Pittsburgh and Virtually 2022:

A friend in my network connected me with a consulting firm, New Venture Advisors, that hire independent contractors to work on food systems feasibility studies, and I began to expand my skills from business operations and startup assistance to market research. I love working on this team and still feel like I have the freedom and flexibility to move my company in any direction.

Take us through the process of building the first version of your product.

I had to try a few different types of services before I decided which direction to go. I took on a few recipe development projects, but I didn’t feel like those were reaching the systems level that I hoped to operate at. I also teach a sustainable food business class for distance education undergraduates at Unity College. Teaching feels like a nice way to connect to future players who stand to impact the industry.

After trying different types of work, I came up with four services I currently offer through Napkin. They are Production Capacity, System Integration, Hospitality Management, and Demand Generation. Production capacity means I can help a business maximize its ability to produce its product or serve its customers. I can figure out how to make the most of what my client already has and increase efficiency.

System integration means I can help implement organizational tools that might be missing in a client’s business to help them operate more effectively. Hospitality management is the practice of understanding the wants and needs of all stakeholders of a business and trying to find a balance to serve those people.

This service is about meeting people and finding sustainable solutions to manage relationships. Demand generation is about implementing holistic business growth strategies to bring in more revenue. This service is about quality control, branding, and business development.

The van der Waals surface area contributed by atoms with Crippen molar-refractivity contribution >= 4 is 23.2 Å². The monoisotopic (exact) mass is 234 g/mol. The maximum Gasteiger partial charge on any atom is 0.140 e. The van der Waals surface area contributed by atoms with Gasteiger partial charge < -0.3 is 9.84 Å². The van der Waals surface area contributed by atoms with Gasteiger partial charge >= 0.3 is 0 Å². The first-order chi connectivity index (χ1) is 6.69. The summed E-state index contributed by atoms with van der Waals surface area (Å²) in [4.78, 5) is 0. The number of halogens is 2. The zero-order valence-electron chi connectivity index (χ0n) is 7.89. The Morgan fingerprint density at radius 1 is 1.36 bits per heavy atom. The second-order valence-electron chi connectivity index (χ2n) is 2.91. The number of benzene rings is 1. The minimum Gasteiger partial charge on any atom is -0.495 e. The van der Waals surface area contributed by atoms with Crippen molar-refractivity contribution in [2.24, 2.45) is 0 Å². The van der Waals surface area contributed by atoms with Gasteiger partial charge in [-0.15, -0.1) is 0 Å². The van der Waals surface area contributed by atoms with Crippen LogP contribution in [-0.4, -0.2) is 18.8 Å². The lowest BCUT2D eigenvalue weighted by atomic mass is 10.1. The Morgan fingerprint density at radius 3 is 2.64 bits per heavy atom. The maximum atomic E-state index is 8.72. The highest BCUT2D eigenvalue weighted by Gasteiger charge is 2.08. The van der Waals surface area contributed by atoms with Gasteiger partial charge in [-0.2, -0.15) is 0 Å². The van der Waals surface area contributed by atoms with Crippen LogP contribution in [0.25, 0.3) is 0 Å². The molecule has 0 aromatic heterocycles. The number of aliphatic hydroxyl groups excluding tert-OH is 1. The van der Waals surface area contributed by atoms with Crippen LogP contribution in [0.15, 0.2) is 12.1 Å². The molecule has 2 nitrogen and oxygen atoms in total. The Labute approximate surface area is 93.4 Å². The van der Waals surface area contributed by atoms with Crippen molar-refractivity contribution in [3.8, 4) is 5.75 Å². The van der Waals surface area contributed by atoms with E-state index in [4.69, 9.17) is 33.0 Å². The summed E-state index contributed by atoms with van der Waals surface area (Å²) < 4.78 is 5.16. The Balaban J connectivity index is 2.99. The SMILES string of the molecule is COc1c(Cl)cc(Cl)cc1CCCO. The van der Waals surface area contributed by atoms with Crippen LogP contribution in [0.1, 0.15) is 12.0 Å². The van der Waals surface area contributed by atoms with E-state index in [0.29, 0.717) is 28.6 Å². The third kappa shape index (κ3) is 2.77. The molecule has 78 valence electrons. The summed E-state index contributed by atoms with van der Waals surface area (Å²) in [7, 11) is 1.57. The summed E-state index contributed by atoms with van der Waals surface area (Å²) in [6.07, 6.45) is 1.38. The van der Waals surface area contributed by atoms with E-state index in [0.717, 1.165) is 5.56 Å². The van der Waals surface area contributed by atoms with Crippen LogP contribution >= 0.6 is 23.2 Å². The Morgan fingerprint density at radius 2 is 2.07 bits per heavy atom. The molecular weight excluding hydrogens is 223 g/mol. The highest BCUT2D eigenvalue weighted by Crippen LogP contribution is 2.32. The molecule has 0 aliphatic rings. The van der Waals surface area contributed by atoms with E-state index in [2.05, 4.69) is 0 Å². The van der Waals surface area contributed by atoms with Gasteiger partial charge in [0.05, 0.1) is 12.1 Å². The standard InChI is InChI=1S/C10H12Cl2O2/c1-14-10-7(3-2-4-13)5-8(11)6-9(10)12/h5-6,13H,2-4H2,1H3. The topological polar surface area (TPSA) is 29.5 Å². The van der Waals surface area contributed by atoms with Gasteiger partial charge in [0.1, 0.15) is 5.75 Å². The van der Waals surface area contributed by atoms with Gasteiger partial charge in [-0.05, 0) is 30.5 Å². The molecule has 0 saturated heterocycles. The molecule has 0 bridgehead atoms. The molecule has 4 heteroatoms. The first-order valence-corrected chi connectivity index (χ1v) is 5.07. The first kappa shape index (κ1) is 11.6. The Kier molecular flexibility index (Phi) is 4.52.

By sticking to my defined services, I can refine and focus my practices.

Describe the process of launching the business.

I hired a consultant to help me launch the cider company, and she helped me incorporate and get all of my business clerical work in order. This was a cost I was willing to pay because I trusted the consultant and I knew it would help me level up. When I decided to pivot to a consulting practice, it was very easy because all of that was in place and I didn’t need to change the company name.

The rest of the work came from asking my friends, family, and google how to do certain things. I needed help writing my first proposal and contract. I have tried not to spend money except on educational, marketing, or networking opportunities.

Occasionally I need to buy a service for work tools. The benefit of an online business is that a lot can be done at no cost, but there are certainly a lot of hours to put in to get to any type of name recognition. I workshopped my website design and offerings with trusted advisors.

I talked to anyone in my network to ask any questions that came up. And that’s how I still operate. It has taken a lot of patience and continuous hustling. But I am excited about the progress and am pushing harder than ever now.

Since launch, what has worked to attract and retain customers?

I recently changed the definition of my target customer, and that has helped me begin to feel more momentum with my business. I had been seeking out small business owners, but often they don’t have resources to dedicate to consulting. I found success in offering niche subject matter expertise with organizations that help food systems clients through grant funding. So I have set my sights on those orgs as clients, and have begun finding some great networking and partnership opportunities.

This summer I will be hiring a social media and marketing intern to help me bring in new business and hone my outreach skills. My most successful work partnerships have come through my network, so I highly recommend just talking to people about your aspirations and pushing yourself to do projects that seem exciting.

My bio on the Chatham Center for Women’s Entrepreneurship website

How are you doing today and what does the future look like?

Today, Napkin has two steady income streams with consistent projects and a lot of room for growth. We are in the earliest stages of gaining traction. A lot of effort is going into marketing and honing the quality of services.